NYC Mayor Urgest Emergency Declaration As Migrant Crisis Surges

The current migrant problem in New York City is likely to cost more than $12 billion by 2025, according to Mayor Eric Adams. He appealed once again for more governmental intervention.

“We have reached capacity,” Mayor Adams declared in a statement, as about 100,000 people seeking refuge have arrived in the city since last year. Without legislative reforms and more help from the state and federal governments, New York City is left to pick up the pieces of a dysfunctional immigration system estimated to cost our city $12 billion over three fiscal years.

Adams emphasized that although empathy is boundless, financial means are not.
The city, which calls itself a sanctuary city, has repeatedly said it cannot accommodate the flood of migrants due to capacity constraints. Texas Governor Greg Abbott has provided buses for migrants to major cities, including New York, Washington, D.C., Chicago, and Philadelphia.

Adams said that more than 57,000 people are now using the city’s shelter services. The city is spending around $9.8 million daily, $300 million monthly, and $3.6 billion annually.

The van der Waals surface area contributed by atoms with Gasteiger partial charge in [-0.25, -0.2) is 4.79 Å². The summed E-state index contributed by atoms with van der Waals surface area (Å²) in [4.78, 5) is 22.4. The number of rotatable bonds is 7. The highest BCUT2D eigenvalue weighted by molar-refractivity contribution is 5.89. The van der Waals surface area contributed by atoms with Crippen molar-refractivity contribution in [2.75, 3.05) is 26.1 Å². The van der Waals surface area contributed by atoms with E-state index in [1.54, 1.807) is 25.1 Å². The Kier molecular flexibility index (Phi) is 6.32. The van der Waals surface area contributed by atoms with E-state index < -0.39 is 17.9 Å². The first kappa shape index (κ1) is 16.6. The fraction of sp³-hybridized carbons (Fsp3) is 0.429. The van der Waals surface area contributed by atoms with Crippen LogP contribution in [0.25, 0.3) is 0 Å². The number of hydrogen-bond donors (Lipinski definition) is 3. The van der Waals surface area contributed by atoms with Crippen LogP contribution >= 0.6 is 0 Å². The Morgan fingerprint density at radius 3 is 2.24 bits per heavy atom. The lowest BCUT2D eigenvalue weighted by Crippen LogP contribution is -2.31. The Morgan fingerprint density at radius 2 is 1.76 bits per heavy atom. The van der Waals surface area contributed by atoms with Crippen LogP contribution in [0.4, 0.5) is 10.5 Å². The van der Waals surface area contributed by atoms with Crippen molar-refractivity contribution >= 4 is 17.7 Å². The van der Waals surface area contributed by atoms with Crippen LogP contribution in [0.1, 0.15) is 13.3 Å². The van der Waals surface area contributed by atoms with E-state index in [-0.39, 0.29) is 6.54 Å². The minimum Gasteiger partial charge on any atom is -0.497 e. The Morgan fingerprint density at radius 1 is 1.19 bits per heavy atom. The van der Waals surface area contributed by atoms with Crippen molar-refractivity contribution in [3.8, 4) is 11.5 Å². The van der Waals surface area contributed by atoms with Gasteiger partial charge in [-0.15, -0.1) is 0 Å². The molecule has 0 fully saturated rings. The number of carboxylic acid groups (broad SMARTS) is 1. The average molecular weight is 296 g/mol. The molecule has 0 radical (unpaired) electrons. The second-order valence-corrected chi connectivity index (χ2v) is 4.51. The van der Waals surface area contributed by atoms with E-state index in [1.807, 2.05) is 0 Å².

This month, photos taken outside the Roosevelt Hotel pushed the city’s immigration problems into the spotlight. The hotel is being used as an arrival point, and the images showed long lines of adult migrants camped outside.

During a news conference, Adams said that the shelter system was so packed that those seeking refuge were forced to sleep outside. Adams noted that refugees come to the United States hoping for a better life, not a nightmare.

The New York City mayor stood in solidarity with Massachusetts Governor Maura Healey’s Tuesday declaration of an emergency and request for further federal help and restated his call for government intervention.

Healey cited the federal government’s immigration and work authorization restrictions, the lack of affordable housing, and the end of COVID-era initiatives as contributing issues.

In a letter to DHS Secretary Alejandro Mayorkas, she explained that many of these families are recent arrivals to Massachusetts, attracted here because we are and proudly have been a light for those in need.

Last Monday, Democratic Arizona Senator Kyrsten Sinema blasted the decision to provide more than $100 million to New York City.

Sinema remarked that the conditions in Arizona are second only to those in southern Texas.